ASU issue is still festering

The third in a three-part series about a former professor who says he was banned from his old campus for exposing institutional corruption. From the Alamosa Valley Courier.

New voices are being added to the chorus denouncing the decision to prohibit former professor Danny Ledonne from the Adams State University campus, and more may be to come.

Ledonne, who taught a slew of filmmaking classes at Adams State between 2011 and 2015, was issued a persona non grata order on October 14. Ledonne alleges that the order is retaliation for his persistence in contesting the decision not to hire him for a full-time faculty position, a process he asserts was flawed, as well as for a website he operates —, which posts publicly-available salary data and articles critical of university administration.

Ledonne was barred from campus three days after posted its first articles.

University administration has been adamant that the order was not retaliatory but was issued in response to a "two-year pattern of behavior" on Ledonne's part that they say painted a portrait of someone who was a threat to the safety and security of the campus community.

Ledonne said he has been reaching out to various advocacy organizations to put pressure on the university to rescind the order, which he characterizes as an attack on his free speech rights. He said he has been in contact with the Foundation for Individual Rights in Education, or FIRE, a Philadelphia-based non-profit that advocates for civil liberties in academia; the Colorado Conference of the American Association of University Professors, or AAUP, a Washington-based group that advocates for academic freedom and shared governance; the American Civil Liberties Union, or ACLU, a New York-based non-profit that advocates for Constitutional rights; and the Equal Employment Opportunity Commission, or EEOC, a federal agency that enforces civil rights laws against workplace discrimination.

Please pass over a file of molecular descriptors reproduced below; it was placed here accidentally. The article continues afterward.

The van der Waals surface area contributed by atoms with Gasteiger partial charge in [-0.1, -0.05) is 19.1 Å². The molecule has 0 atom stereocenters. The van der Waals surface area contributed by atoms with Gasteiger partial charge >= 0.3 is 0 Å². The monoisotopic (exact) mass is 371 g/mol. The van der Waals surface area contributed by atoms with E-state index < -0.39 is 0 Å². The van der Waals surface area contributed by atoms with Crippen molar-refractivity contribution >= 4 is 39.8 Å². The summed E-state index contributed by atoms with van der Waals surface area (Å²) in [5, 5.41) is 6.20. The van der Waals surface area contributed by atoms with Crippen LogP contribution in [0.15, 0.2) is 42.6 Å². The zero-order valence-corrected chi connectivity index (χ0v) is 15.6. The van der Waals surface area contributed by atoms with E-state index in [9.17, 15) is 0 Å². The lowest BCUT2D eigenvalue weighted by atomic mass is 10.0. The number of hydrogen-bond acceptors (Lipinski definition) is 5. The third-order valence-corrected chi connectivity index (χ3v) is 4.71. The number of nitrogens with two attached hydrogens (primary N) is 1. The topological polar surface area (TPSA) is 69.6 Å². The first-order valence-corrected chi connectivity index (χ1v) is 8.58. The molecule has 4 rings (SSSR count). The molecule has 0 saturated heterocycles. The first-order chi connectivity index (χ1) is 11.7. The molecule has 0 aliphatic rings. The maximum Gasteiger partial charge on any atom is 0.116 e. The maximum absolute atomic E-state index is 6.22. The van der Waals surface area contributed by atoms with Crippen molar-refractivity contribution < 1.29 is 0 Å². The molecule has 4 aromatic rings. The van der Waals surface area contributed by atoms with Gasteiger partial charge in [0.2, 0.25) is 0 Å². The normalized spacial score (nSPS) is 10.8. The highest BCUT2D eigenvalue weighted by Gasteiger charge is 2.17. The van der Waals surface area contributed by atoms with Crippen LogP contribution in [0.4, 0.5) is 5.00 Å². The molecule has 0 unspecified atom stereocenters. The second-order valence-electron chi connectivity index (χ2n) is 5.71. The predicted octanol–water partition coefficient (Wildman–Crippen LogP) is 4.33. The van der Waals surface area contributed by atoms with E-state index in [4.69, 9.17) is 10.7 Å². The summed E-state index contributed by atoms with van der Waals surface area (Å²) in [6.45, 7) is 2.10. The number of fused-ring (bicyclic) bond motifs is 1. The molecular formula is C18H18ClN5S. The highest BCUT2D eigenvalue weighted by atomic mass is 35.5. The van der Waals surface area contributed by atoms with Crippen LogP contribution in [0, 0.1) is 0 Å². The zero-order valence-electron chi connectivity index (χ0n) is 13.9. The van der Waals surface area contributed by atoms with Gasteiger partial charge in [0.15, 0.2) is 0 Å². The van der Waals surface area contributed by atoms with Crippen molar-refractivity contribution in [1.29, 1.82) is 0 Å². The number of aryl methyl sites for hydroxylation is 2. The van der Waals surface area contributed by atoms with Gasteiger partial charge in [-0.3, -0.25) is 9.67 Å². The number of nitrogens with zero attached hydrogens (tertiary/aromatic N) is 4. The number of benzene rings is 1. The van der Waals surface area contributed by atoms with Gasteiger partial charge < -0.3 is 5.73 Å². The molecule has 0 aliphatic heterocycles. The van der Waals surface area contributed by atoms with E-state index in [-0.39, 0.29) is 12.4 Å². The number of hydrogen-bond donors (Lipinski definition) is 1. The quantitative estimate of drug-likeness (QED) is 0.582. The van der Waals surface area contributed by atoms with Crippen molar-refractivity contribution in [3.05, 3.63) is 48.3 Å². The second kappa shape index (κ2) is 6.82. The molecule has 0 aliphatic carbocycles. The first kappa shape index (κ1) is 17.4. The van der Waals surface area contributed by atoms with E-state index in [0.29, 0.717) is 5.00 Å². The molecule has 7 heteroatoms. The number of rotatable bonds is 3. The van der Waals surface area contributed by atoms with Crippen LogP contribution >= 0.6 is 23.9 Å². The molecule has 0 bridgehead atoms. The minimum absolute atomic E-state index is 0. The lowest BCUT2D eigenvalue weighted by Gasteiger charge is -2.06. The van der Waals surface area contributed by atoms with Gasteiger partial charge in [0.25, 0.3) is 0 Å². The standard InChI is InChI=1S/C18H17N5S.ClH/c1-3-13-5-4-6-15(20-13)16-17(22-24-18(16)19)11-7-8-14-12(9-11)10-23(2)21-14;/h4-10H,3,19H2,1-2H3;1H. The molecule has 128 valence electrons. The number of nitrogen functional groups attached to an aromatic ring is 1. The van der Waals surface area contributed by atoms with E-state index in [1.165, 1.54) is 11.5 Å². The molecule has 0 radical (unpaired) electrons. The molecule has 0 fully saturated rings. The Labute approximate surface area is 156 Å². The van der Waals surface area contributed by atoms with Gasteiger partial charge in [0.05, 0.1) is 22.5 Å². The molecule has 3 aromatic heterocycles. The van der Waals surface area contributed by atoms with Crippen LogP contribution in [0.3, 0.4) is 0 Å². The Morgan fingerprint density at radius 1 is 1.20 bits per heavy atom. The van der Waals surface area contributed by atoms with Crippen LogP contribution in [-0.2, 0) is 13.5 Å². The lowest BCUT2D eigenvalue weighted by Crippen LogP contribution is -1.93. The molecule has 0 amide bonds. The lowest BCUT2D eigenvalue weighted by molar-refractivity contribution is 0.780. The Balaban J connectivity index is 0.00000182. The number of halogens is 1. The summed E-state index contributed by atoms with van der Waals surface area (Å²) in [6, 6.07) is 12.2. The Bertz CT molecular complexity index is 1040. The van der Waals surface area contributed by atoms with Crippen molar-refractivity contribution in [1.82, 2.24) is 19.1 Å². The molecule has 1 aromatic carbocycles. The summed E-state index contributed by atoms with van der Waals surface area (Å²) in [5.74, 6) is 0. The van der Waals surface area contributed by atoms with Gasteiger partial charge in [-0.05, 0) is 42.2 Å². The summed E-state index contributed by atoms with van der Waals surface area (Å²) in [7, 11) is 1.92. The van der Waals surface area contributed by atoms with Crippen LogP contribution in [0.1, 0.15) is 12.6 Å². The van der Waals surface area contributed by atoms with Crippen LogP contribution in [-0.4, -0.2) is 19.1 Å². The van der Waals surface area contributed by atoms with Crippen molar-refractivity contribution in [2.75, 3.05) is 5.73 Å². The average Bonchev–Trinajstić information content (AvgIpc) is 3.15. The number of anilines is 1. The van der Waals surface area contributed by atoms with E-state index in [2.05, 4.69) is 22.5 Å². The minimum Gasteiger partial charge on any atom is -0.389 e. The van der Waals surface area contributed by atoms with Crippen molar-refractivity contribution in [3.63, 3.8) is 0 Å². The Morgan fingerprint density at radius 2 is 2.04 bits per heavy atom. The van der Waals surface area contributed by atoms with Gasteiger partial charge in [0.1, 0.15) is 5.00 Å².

He also said he has reached out to Andrew Contiguglia, a Denver-based attorney who is a member of the First Amendment Lawyers Association, an Illinois-based association of attorneys who defend First Amendment cases.

At least two of those organizations have responded thus far. FIRE posted an article to their blog decrying the university's decision.

"The timing of the trespass notice raised concerns for potential retaliation against Ledonne based on his activism," the article read in part. "Not helping is the fact that ASU's new persona non grata policy was only established on October 13 — one day before it was cited against Ledonne."

In fact, ASU's persona non grata, or PNG, policy has not yet been ratified by the university. ASU President Beverlee McClure, however, said last week that the university was within its legal rights to issue such an order.

The FIRE article continues: "To say that one might be a thorn in the side of a campus administration is vastly different from asserting that such a person is necessarily a threat to the safety of the campus... Suffice it to say, students and faculty at ASU shouldn't be taking the statements on Ledonne's trespassing as guarantees of their safety, but as signals of just how fraught the environment for free speech at ASU can be."

McClure told the Courier last week that the university has compiled a list of behaviors, actions, and statements made by Ledonne over the course of two years that back up their assertion that he is a safety threat. McClure offered to publicly release the list with Ledonne's approval. Ledonne refused.